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12/04/2022

Creating your very own 56K Dial Up Internet connection in 2022

I've recently been bitten by the analog telephony bug (again) and thought I'd have a go at creating a dial up Network Access Server (NAS).  After some trials and tribulations and with the help of some great people online I've managed to get it working, and once again heard the glorious sounds of a dial up modem connecting to the internet... to quickly discover that bloated web pages make the experience even slower than I rememeber.

If you too are desperate to hear the screech of a dial up modem (and the drone of a Cisco router) you can build a setup for around £100

US Robotics Modem

Preface

It's assumed you're already vaguely familiar with Cisco IOS - the operating system that runs on most Cisco gear, or at least used to some flavour of command line interface. You'll probably have to connect to the router via serial to get it setup initially, and it may need factory reseting. That said, if you've not use Cisco gear before the setup isn't too difficult, you'll just have to study some other guides to understand accessing and configuring the basics. If you do get stuck please get in touch and I'll see if I can help.
 
I have tested the setup on a Cisco 3825 and Cisco 3845, but it might work with others with some adjustment. The config has been tested on IOS 15.3, but I'm guessing it'll work on any version from 15.1 onwards. I had some issues with FXS card support and the network-clock-participate command on 12.4, so I'd avoid it if you can.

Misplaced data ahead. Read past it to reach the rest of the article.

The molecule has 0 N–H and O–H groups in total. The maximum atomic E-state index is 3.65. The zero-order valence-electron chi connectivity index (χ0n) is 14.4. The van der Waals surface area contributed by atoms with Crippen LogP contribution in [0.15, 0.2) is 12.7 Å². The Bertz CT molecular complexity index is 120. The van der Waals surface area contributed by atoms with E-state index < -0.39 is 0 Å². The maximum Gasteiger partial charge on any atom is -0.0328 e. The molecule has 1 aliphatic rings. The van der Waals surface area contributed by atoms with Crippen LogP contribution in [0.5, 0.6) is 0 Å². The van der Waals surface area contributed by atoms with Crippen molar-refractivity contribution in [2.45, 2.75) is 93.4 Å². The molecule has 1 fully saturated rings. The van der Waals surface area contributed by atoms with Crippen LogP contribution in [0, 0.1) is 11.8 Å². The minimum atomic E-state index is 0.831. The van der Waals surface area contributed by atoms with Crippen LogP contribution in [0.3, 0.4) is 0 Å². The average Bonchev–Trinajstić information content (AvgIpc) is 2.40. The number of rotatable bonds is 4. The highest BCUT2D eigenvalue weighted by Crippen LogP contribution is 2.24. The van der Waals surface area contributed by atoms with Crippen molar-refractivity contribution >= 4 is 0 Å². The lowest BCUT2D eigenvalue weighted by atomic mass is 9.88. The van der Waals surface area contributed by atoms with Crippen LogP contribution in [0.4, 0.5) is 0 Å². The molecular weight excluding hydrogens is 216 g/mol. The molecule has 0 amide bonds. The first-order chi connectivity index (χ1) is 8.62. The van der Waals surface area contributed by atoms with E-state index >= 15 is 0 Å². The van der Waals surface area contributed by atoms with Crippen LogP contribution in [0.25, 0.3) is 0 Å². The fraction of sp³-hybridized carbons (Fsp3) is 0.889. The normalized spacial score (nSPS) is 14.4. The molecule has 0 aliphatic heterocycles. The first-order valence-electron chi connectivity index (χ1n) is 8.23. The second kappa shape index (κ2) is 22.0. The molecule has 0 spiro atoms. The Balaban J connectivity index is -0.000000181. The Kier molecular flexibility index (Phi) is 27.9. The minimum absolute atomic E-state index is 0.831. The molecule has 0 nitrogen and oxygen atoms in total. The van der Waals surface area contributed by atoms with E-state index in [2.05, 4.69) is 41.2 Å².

Also, fair warning, Cisco equipment is loud. And power hungry. My setup is drawing ~100w at idle, which is around £15 a month in electric bills if left on all the time.

Shopping List

To build your own Dial Up NAS you will need to obtain some obsolete networking gear. I aquired everything from eBay. If you're not in a rush you might get some bargains that go up as an auction. It's also worth studying the photos - some listings will already have an E1/T1 or FXS card in for the same price as an empty version. Try making an offer if the option is available - some of this stuff has been gathering dust for years and the seller will be happy to see it go.

It's worth noting that the Digital Modem Module and NM-1CE1T1-PRI card are the rarer bits, so I'd suggest obtaining them before buying everything else.
  • Cisco 3825 ~£20
  • Cisco VIC3-4FXS/DID ~£20
  • Cisco VWIC2-1MFT-T1/E1 ~£5
  • Cisco Digital Modem Module + MICA-6MOD modules ~£25 *
  • Cisco PVDM2 Module ~$5 ** 
  • Cisco NM-1CE1T1-PRI ~£10 ***
  • E1 Cross Over Cable ~£5 (Look like an Ethernet cable, but isnt)
  • 56K Modem ~£10
  • RJ11 to BT Adapter with ring capacitor  (1-4 depending on how many divices you want to use)
  • RAM / CF Card - You at least need 512MB of RAM and 128MB of Flash

 
*
Each MICA-6MOD will handle 6 modem calls, so for a basic system with 4x FXS ports you just need a single module.

**
See section on PVDMs

** See section on E1/T1 Cards


PVDMs

The Cisco 38XX ISRs offload audio transcoding and some other media handling to Packet Voice Digital Signal Processor Modules, or PVDMs for short. These look very much like RAM sticks, and slot into similar slots on the motherboard. They come in different capacities, starting from 8 channels and going up to 64 channels.